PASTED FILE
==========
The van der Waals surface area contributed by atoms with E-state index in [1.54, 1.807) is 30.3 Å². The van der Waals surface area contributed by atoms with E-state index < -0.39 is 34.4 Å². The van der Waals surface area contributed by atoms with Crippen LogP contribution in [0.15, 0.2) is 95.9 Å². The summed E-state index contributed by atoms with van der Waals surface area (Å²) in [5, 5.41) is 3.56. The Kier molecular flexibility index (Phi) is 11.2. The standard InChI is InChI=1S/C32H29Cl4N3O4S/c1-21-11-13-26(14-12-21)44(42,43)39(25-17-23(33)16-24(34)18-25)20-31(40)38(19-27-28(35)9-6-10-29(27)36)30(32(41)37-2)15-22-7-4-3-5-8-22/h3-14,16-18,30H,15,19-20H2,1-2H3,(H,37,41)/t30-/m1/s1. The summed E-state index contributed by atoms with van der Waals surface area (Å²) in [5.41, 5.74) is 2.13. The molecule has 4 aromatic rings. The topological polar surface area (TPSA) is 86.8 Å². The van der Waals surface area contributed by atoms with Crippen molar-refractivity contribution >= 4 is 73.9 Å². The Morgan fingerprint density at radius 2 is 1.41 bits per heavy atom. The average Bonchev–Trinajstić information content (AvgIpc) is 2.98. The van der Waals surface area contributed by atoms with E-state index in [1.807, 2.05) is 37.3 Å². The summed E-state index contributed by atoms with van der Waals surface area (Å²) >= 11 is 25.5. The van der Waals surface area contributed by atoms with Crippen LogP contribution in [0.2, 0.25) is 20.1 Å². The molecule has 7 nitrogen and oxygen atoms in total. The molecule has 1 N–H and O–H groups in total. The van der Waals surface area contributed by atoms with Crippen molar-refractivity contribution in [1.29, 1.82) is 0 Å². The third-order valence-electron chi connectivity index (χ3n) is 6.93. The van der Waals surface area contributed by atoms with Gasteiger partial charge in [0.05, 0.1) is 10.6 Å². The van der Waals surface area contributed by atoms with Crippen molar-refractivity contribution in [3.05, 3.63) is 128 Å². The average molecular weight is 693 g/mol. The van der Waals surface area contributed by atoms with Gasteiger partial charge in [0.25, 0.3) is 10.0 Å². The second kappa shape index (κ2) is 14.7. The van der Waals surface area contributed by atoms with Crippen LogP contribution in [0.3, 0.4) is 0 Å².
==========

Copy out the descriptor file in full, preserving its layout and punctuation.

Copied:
The van der Waals surface area contributed by atoms with E-state index in [1.54, 1.807) is 30.3 Å². The van der Waals surface area contributed by atoms with E-state index < -0.39 is 34.4 Å². The van der Waals surface area contributed by atoms with Crippen LogP contribution in [0.15, 0.2) is 95.9 Å². The summed E-state index contributed by atoms with van der Waals surface area (Å²) in [5, 5.41) is 3.56. The Kier molecular flexibility index (Phi) is 11.2. The standard InChI is InChI=1S/C32H29Cl4N3O4S/c1-21-11-13-26(14-12-21)44(42,43)39(25-17-23(33)16-24(34)18-25)20-31(40)38(19-27-28(35)9-6-10-29(27)36)30(32(41)37-2)15-22-7-4-3-5-8-22/h3-14,16-18,30H,15,19-20H2,1-2H3,(H,37,41)/t30-/m1/s1. The summed E-state index contributed by atoms with van der Waals surface area (Å²) in [5.41, 5.74) is 2.13. The molecule has 4 aromatic rings. The topological polar surface area (TPSA) is 86.8 Å². The van der Waals surface area contributed by atoms with Crippen molar-refractivity contribution >= 4 is 73.9 Å². The Morgan fingerprint density at radius 2 is 1.41 bits per heavy atom. The average Bonchev–Trinajstić information content (AvgIpc) is 2.98. The van der Waals surface area contributed by atoms with E-state index in [1.807, 2.05) is 37.3 Å². The summed E-state index contributed by atoms with van der Waals surface area (Å²) >= 11 is 25.5. The van der Waals surface area contributed by atoms with Crippen LogP contribution in [0.2, 0.25) is 20.1 Å². The molecule has 7 nitrogen and oxygen atoms in total. The molecule has 1 N–H and O–H groups in total. The van der Waals surface area contributed by atoms with Crippen molar-refractivity contribution in [1.29, 1.82) is 0 Å². The third-order valence-electron chi connectivity index (χ3n) is 6.93. The van der Waals surface area contributed by atoms with Gasteiger partial charge in [0.05, 0.1) is 10.6 Å². The van der Waals surface area contributed by atoms with Crippen molar-refractivity contribution in [3.05, 3.63) is 128 Å². The average molecular weight is 693 g/mol. The van der Waals surface area contributed by atoms with Gasteiger partial charge in [0.25, 0.3) is 10.0 Å². The second kappa shape index (κ2) is 14.7. The van der Waals surface area contributed by atoms with Crippen LogP contribution in [0.3, 0.4) is 0 Å².